San Francisco City Hall was bumping Saturday morning.
In a a special collaboration between Daybreaker, the traveling “early morning dance movement” in 22 cities around the world, and Reimagine End of Life, a week in San Francisco and New York dedicated to “big questions about life and death,” the sculpted rotunda of the government building was filled with bouncing, spinning, rocking bodies on April 21.
Attendees sported spandex body suits, glowing capes, fabulous wigs and every manner of delightful leggings. A DJ spun tunes, from “My Girl” to “Groove is in the Heart” to “Havana.” A five-piece band added sauce to the soundtrack, and dancers, from wide-eyed infants to the 75-year-old father of Reimagine End of Life founder Brad Wolfe, very much got down.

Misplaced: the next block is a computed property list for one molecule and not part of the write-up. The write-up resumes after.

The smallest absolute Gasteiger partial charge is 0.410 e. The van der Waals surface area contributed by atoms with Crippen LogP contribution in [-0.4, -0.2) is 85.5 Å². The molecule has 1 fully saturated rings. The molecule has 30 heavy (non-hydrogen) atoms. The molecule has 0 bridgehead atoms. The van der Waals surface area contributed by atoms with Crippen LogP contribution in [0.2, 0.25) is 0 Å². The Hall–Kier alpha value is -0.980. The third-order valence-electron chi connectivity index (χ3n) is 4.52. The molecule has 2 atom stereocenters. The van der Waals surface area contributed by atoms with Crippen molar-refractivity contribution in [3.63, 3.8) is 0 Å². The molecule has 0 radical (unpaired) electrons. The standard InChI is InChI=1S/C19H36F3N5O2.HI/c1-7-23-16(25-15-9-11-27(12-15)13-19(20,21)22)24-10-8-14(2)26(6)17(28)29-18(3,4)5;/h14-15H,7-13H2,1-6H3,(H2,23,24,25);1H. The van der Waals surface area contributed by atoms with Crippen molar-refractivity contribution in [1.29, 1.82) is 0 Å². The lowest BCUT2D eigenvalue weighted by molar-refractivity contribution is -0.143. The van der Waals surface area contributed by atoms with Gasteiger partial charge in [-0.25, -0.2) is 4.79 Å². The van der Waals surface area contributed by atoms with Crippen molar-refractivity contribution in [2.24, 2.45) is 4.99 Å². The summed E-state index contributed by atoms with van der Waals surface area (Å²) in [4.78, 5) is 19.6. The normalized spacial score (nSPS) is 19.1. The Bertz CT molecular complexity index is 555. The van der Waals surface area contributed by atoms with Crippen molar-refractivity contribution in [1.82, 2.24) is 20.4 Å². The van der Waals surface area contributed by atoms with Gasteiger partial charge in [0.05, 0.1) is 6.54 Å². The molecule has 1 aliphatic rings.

Before a chorus closed the morning with a soulful sing-along, Wolfe’s father, Jim, celebrating his 75th birthday, took the mic to share three important words: “Age doesn’t matter.”
As it turned out, the dance party wasn’t just about reimagining death. It was about reaffirming life.